It’s true, people as a group were able to dissuade the large banks from imposing upfront fees for using debit cards. What many don’t realize is that banks operate for profit and at the responsibility of providing returns to their shareholders. This means that is you stop the banks one way, they will find another way to load you with fees.. and they’ve done just that.
In a recent New York Times article, select banks upped wire transfer fees and depositing online via your phone. The reasoning behind this is the loss of income from overdraft fees and the lowering of the per swipe fee they could charge merchants. I feel bad for any business that is forced to endure such loss, and I’m sure that people are feeling the pinch in these times. So the question remains, is it better for banks to up these “hidden” fees or to just be upfront about the true cost of running a business, turning a decent profit, and giving you the transparency required? The article mentioned tries to answer some of these questions, which is great for everyone to make an informed decision. But I would still like my bank to be in touch with me about this, rather than having to read it in an article.. I am currently still a customer at BofA, but that may soon change.
I just saw the video below on the unemployment rate in the US, and I have to say I am getting a bit worried. While I do have a job for now, it seems like the situation itself is not getting better. According to Reuters, the real unemployment rate counting part-time employed and those that have been unemployed for more than 6 months is 16%.. Now that’s significantly higher that the unemployment figures that just show new unemployment and counts those with part time work as having “full” jobs.
I went over to the bureau of labor statistics to see how this rate as described by Reuters trended over the past years, but I could not find it. Instead, I obtained this data from another website and I pasted the graph below. It shows this data included in the rate. I find it pretty alarming to see this broad increase over the past few years. What are your thoughts?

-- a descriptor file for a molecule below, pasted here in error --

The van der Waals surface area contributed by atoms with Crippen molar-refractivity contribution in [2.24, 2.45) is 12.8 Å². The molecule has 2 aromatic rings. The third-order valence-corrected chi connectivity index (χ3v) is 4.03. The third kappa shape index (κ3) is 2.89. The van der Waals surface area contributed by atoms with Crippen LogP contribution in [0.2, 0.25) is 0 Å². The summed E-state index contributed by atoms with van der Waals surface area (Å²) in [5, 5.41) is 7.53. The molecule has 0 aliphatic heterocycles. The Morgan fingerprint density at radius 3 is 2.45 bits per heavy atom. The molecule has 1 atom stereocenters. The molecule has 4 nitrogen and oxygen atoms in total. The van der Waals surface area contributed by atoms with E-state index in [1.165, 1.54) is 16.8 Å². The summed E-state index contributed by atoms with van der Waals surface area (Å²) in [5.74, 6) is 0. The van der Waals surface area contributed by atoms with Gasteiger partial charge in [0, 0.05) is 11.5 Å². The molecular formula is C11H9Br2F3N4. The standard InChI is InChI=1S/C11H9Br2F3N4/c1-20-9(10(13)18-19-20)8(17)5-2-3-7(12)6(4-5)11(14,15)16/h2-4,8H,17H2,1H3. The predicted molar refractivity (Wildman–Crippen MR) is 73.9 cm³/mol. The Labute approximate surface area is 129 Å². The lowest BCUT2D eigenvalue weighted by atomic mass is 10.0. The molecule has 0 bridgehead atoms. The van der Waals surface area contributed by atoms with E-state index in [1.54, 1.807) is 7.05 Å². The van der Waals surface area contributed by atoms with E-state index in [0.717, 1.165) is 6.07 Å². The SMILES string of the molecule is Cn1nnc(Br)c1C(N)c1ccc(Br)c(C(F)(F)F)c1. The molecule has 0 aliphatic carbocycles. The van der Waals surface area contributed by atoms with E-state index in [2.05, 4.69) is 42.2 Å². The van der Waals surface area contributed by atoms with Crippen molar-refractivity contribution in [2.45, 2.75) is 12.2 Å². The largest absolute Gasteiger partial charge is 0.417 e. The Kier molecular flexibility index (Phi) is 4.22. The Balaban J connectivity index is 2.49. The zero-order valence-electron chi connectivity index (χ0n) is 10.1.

Well it looks like unemployment has reached 10.2% on 11/6/09, the highest in 26 years. There is one number that has been decreasing, initial jobless claims filed. What does this mean? Well it looks like companies are not laying off as many people, so new people are not filling claims at the unemployment insurance office. I’ve made a graph below from the Department of Labor statistics:
Initial Jobless Claims
Usually initial jobless claims have been a leading indicator of a turnaround in an economy and a recession. While this does not take the sting out of the current situation that we’re in (I might be on the chopping block for a layoff myself), it can hopefully bring some hope to us that things are slowly turning around. Remember that the unemployment rate overall is a lagging factor, meaning that it responds after the fact in a recovery. First, companies will have to start seeing a recovery in the market, followed by hiring, followed by lower unemployment.
Let’s all hope for the best and stop listening to the doom and gloom media reporters.